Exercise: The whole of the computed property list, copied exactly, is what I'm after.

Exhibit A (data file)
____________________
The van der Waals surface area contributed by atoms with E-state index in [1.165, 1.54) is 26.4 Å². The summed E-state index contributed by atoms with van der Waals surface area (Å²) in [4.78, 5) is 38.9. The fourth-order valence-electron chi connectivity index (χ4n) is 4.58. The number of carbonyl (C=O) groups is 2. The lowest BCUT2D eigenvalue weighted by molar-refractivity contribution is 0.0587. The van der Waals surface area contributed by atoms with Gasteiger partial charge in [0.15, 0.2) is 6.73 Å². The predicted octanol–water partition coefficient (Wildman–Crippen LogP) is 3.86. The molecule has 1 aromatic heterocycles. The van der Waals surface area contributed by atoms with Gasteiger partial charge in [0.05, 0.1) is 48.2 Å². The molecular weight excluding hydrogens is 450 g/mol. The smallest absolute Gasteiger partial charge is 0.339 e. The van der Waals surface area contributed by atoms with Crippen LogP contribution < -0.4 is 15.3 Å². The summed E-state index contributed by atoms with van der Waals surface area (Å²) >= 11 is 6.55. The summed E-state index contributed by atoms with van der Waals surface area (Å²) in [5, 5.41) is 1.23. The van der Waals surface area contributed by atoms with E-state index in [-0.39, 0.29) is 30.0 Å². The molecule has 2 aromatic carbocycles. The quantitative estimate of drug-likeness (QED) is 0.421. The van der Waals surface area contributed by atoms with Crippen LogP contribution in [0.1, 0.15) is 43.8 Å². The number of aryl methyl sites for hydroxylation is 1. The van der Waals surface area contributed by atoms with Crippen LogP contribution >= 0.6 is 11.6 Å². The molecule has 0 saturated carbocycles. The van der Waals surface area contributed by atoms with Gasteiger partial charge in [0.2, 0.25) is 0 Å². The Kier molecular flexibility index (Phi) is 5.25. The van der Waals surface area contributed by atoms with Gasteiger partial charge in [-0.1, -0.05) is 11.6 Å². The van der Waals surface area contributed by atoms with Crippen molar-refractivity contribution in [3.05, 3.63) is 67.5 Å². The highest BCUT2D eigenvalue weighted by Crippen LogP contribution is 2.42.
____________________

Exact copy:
The van der Waals surface area contributed by atoms with E-state index in [1.165, 1.54) is 26.4 Å². The summed E-state index contributed by atoms with van der Waals surface area (Å²) in [4.78, 5) is 38.9. The fourth-order valence-electron chi connectivity index (χ4n) is 4.58. The number of carbonyl (C=O) groups is 2. The lowest BCUT2D eigenvalue weighted by molar-refractivity contribution is 0.0587. The van der Waals surface area contributed by atoms with Gasteiger partial charge in [0.15, 0.2) is 6.73 Å². The predicted octanol–water partition coefficient (Wildman–Crippen LogP) is 3.86. The molecule has 1 aromatic heterocycles. The van der Waals surface area contributed by atoms with Gasteiger partial charge in [0.05, 0.1) is 48.2 Å². The molecular weight excluding hydrogens is 450 g/mol. The smallest absolute Gasteiger partial charge is 0.339 e. The van der Waals surface area contributed by atoms with Crippen LogP contribution < -0.4 is 15.3 Å². The summed E-state index contributed by atoms with van der Waals surface area (Å²) >= 11 is 6.55. The summed E-state index contributed by atoms with van der Waals surface area (Å²) in [5, 5.41) is 1.23. The van der Waals surface area contributed by atoms with E-state index in [-0.39, 0.29) is 30.0 Å². The molecule has 2 aromatic carbocycles. The quantitative estimate of drug-likeness (QED) is 0.421. The van der Waals surface area contributed by atoms with Crippen LogP contribution in [0.1, 0.15) is 43.8 Å². The number of aryl methyl sites for hydroxylation is 1. The van der Waals surface area contributed by atoms with Crippen LogP contribution >= 0.6 is 11.6 Å². The molecule has 0 saturated carbocycles. The van der Waals surface area contributed by atoms with Gasteiger partial charge in [0.2, 0.25) is 0 Å². The Kier molecular flexibility index (Phi) is 5.25. The van der Waals surface area contributed by atoms with Gasteiger partial charge in [-0.1, -0.05) is 11.6 Å². The van der Waals surface area contributed by atoms with Crippen molar-refractivity contribution in [3.05, 3.63) is 67.5 Å². The highest BCUT2D eigenvalue weighted by Crippen LogP contribution is 2.42.